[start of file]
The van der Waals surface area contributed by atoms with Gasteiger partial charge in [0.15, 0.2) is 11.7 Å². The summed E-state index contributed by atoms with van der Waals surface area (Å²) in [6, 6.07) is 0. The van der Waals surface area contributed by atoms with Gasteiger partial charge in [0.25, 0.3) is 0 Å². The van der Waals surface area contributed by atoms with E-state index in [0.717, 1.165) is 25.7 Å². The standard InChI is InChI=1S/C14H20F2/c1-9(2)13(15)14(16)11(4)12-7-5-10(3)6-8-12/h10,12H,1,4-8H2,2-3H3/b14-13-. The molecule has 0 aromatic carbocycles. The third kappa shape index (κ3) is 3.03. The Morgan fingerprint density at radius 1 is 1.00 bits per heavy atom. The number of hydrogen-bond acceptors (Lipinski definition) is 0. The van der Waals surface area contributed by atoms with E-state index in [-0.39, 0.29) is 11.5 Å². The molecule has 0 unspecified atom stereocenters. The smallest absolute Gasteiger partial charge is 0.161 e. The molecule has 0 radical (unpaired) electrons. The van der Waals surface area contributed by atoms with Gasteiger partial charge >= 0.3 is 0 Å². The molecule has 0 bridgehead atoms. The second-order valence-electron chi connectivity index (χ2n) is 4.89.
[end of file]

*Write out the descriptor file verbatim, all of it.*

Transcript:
The van der Waals surface area contributed by atoms with Gasteiger partial charge in [0.15, 0.2) is 11.7 Å². The summed E-state index contributed by atoms with van der Waals surface area (Å²) in [6, 6.07) is 0. The van der Waals surface area contributed by atoms with Gasteiger partial charge in [0.25, 0.3) is 0 Å². The van der Waals surface area contributed by atoms with E-state index in [0.717, 1.165) is 25.7 Å². The standard InChI is InChI=1S/C14H20F2/c1-9(2)13(15)14(16)11(4)12-7-5-10(3)6-8-12/h10,12H,1,4-8H2,2-3H3/b14-13-. The molecule has 0 aromatic carbocycles. The third kappa shape index (κ3) is 3.03. The Morgan fingerprint density at radius 1 is 1.00 bits per heavy atom. The number of hydrogen-bond acceptors (Lipinski definition) is 0. The van der Waals surface area contributed by atoms with E-state index in [-0.39, 0.29) is 11.5 Å². The molecule has 0 unspecified atom stereocenters. The smallest absolute Gasteiger partial charge is 0.161 e. The molecule has 0 radical (unpaired) electrons. The van der Waals surface area contributed by atoms with Gasteiger partial charge >= 0.3 is 0 Å². The molecule has 0 bridgehead atoms. The second-order valence-electron chi connectivity index (χ2n) is 4.89.